The Tipu Sultan Collection -Islamic and Indian Arms and Armour
At Nicholas Wells Antiques Ltd., we follow the most intriguing sales of rare antique objects particularly those that tell the fascinating story of iconic historic figures like Tipu Sultan, the ruler of Mysore (1782-1799).
This month arms and armour auctioneer Antony Cribb will feature a highly rare set of Indian and Islamic objects from the siege of Seringapatam, the site of the great and enigmatic Sultan’s defeat.
About the Tiger of Mysore
Known as the Tiger of Mysore, the Muslim ruler Tipu Sultan was born in 1750 and spent much of his reign engaged in conflict with the British. The warrior Sultan built a highly sophisticated and modern court at his Seringapatam palace and died at the hands of the British at Seringapatam, India in 1799 during the fourth war of Mysore.
Considered a ferocious leader, Tipu Sultan once noted: “I would rather live one day as a tiger than a lifetime as a sheep.” Indeed, this enigmatic and daunting ruler was considered to be East India Company’s most significant opponent. One of the Sultan’s favorite belongings was a painted wooden semi-automaton consisting of a tiger mauling a figure of a British soldier (Collection of the Victoria and Albert Museum, London).
Tales of cruelty, inventiveness and a love of technology surround the legacy of the Sultan, making him a fascinating historic figure and by extension making this collection of remarkable items one of the most interesting sales of Mughal antiques arms and armour to date.
Technology and Warfare
Tipu was very interested in science and technology and employed French gunmakers, clockmakers and engineers and had his own bronze cannons, ammunition and musket manufactories. Many of his campaigns meant considerable defeats for the British and were often based in advanced war technology and it is thought that he introduced military rocket infantry attacks.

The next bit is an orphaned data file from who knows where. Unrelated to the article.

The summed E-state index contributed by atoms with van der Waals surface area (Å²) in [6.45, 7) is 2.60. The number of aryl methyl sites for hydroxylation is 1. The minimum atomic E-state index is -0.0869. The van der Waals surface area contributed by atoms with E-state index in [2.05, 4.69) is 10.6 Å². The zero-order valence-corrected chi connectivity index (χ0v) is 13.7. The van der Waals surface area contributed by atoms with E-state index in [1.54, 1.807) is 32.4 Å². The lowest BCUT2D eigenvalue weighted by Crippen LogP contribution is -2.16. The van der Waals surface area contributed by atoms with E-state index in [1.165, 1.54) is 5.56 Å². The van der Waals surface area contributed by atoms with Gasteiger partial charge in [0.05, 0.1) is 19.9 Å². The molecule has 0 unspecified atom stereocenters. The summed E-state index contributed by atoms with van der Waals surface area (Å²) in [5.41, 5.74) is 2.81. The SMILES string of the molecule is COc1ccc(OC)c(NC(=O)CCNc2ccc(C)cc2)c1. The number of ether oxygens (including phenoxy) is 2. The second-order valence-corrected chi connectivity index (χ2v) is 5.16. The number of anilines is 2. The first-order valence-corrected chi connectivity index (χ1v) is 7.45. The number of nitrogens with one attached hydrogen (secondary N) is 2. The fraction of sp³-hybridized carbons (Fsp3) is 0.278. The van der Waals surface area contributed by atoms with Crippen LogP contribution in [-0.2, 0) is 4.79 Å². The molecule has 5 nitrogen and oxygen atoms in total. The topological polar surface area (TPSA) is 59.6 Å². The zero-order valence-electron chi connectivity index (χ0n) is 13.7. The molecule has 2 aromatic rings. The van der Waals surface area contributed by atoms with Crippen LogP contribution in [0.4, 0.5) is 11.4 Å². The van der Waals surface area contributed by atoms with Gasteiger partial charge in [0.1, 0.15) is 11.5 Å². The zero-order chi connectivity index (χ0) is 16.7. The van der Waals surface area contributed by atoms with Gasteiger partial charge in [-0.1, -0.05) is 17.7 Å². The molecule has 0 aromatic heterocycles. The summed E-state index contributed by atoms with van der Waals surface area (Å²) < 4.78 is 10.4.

Images of tigers were often used by the Sultan including to embellish his ornate octagonal throne at the court, and can also be seen on period textiles, coins, uniforms, and of course the Sultan’s own weapons.
As well, the warrior Sultan often used images of tigers and stylized representations of the great beast to convey his power and ferocity. Indeed, called the first Indian Freedom Fighter by some, it is said that the Sultan was the most feared Indians in all of Britain. The Sultan’s death prompted work by various painters, playwrights and writers and the siege of Seringapatam sets the stage for the famous novel The Moonstone by Wilkie Collins.
Rare and highly coveted items on offer include the Sultan’s personal items and weapons such as Tipu Sultan’s gorgeously ornate Betel Nut Casket captured at Seringapatam and his flintlock gun and bayonet with stylized tiger stripes.
As well, Cribb is offering the Sultan’s sword intricately decorated with gold inlay and Persian lettering, a shield captured at Seringapatam, the Gold East India Company Seal Ring of Thomas Hart, and gold swords with the mark of Haider Ali Khan, Tipu’s father and the previous ruler of independent Mysore.
This exceptional collection belonged to Major Thomas Hart of the East India Company and was acquired at the fall of Seringapatam in 1799. In 2015 Bonham’s sold thirty similar items at over £6m, and this sale is certain to generate substantial collector interest and prices. We highly anticipate this remarkable sale, a certain favorite for arms and armour collectors and aficionados.
If you are interested in rare historic objects like these including Mughal weapons, ornate Islamic art and antiques, we invite you to come and discover antique arms and armour items for your collection at Nicholas Wells Ltd.